Texas Guardsmen fight fires in Bell County, save 200 homes

Story by: Capt. Martha Nigrelle

Post: October 21, 2015

A Texas Army National Guard UH-60 Black Hawk drops 660 gallons of water on the Comanche Fire in support of firefighting operations in Bell County, Texas, Oct. 19, 2015. Texas National Guard helicopter crews, supporting Texas A&M Forest Service, responded to six wildfires across central Texas Oct. 14-21, 2015, saving hundreds of homes and numerous acres of property. (U.S. Army National Guard photo by Chief Warrant Officer 2 William Black/ Released)
A Texas Army National Guard UH-60 Black Hawk drops 660 gallons of water on the Comanche Fire in support of firefighting operations in Bell County, Texas, Oct. 19, 2015. Texas National Guard helicopter crews, supporting Texas A&M Forest Service, responded to six wildfires across central Texas Oct. 14-21, 2015, saving hundreds of homes and numerous acres of property. (U.S. Army National Guard photo by Chief Warrant Officer 2 William Black/ Released)

BELTON, Texas – Texas Guardsmen helped save close to 200 homes, while supporting firefighting operations in Bell County, Oct. 20, 2015.

After almost a week of battling the Hidden Pines Fire in Bastrop, four Texas Army National Guard UH-60 Black Hawks were rerouted to take on a second fire and support ground troops in suppressing the Comanche Fire, just off of Stillhouse Hollow Lake.

“When we arrived on scene, we knew we needed air support and a large volume of water to fight the fire,” said Rhea Cooper, assistant chief, North Branch, Instant Response, Texas A&M Forest Service.

The forest service requested National Guard support and four aviation crews were sent to help.

“We were going out to the Hidden Pines Fire,” said Texas Army National Guard pilot Chief Warrant Officer 2 William Black, 36th Combat Aviation Brigade. “As soon as we landed, we were directed to the Comanche Fire.”

The fire covered approximately 50 acres and was in close proximity of almost 200 homes.

“It wasn’t too big,” said Black. “But it was threatening a lot.”

Ground crews made up of several local fire departments and members of the Texas A&M Forest Service were already on the ground working to put out the fire. As the fire moved through, it left behind hot spots and smaller fires, all of which ground crews were working to extinguish as quickly as possible, said Black. Ground crews also used bulldozers to create firebreaks in attempts to stop, or direct, the fire.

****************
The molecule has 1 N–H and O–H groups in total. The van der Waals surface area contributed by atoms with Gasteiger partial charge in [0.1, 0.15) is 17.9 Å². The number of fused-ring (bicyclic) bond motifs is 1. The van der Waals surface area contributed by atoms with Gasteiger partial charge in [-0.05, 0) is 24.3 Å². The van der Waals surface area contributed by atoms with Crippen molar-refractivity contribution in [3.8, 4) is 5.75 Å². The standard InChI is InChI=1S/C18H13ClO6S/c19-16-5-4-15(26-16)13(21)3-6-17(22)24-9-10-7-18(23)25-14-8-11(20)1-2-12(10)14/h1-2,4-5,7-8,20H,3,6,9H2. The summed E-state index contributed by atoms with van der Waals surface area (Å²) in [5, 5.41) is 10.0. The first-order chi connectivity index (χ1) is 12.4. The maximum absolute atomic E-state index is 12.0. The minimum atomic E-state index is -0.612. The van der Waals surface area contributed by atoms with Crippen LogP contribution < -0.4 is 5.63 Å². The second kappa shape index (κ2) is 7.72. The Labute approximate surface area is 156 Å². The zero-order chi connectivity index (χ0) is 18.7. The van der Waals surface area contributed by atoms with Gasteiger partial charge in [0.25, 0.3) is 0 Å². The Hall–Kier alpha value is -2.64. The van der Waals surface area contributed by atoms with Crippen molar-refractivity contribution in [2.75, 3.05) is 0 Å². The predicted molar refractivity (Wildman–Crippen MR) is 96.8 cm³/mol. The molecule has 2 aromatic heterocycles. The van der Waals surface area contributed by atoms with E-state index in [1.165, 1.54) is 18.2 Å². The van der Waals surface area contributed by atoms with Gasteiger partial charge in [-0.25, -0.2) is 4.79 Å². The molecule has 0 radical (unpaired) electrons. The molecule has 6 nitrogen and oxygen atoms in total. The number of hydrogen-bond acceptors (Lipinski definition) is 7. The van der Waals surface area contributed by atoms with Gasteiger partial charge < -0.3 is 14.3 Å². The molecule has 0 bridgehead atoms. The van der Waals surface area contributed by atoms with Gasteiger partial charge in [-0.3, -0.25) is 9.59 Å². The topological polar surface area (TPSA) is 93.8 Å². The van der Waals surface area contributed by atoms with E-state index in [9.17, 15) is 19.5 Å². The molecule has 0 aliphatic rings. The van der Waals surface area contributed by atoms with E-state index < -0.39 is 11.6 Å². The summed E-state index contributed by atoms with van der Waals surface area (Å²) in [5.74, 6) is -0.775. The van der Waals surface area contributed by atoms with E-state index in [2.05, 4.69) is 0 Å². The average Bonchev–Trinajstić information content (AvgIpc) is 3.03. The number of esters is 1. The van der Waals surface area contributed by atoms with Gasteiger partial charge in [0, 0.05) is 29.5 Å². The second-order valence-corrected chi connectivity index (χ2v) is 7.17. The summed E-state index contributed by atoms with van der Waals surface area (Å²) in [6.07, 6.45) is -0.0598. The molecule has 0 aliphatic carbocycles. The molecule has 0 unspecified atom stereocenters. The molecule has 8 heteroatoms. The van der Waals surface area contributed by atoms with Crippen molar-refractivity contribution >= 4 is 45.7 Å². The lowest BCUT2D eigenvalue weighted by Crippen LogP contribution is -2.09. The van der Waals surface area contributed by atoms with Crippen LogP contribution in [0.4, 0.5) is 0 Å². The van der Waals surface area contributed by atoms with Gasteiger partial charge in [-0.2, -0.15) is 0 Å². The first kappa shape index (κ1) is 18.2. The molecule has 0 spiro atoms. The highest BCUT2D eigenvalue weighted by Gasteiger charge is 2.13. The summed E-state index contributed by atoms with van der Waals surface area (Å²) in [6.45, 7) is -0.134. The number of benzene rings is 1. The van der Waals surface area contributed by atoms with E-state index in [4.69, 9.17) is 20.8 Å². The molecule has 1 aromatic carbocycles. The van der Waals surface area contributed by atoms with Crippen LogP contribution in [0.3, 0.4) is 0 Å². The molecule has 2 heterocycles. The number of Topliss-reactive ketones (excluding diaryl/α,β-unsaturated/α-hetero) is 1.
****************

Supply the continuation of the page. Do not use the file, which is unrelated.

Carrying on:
Toward the end of the day, Black’s crew was called to a smoky area on the northeast side of the lake, by the marina.

“There were some really huge flames,” said Black. “We rushed up and were able to put them out; we definitely saved some houses there.”

Cooper estimates that the four helicopters dropped almost 396,000 gallons of water; an effort he claims was instrumental in putting out the fire.

“The Texas National Guard was absolutely necessary to the operation,” said Cooper, who said he was also impressed with the crews’ ability to maneuver their aircraft in such a small space. “Fifty acres is a relatively small space to operate four helicopters and they were able to do it very safely.”

For Texas National Guard pilots, this type of mission is not new. 

A part of the Guard’s mission statement is to provide the governor and the president with ready forces to support state and federal authorities at home and abroad, and they have done just that on many occasions.

“Our unit has been on many fires in the past,” said Black. “And I’ve also been on the other side of it.”

In 2011, Black’s company was mobilized to deploy when the Bastrop County Complex fire hit. Because they were mobilized, that company was unable to support the fire, but fortunately, many other firefighting assets were, to include their sister Texas National Guard aviation companies.

“I live in Bastrop,” said Black. “And those guys saved my house.”

Being able to pass on the favor is important to Black.

“It’s such a good feeling to have your house saved and then to be able to save someone else’s house and property – the feeling is indescribable,” said Black. “It makes me proud to do what I do.”

That feeling seems to be mutual.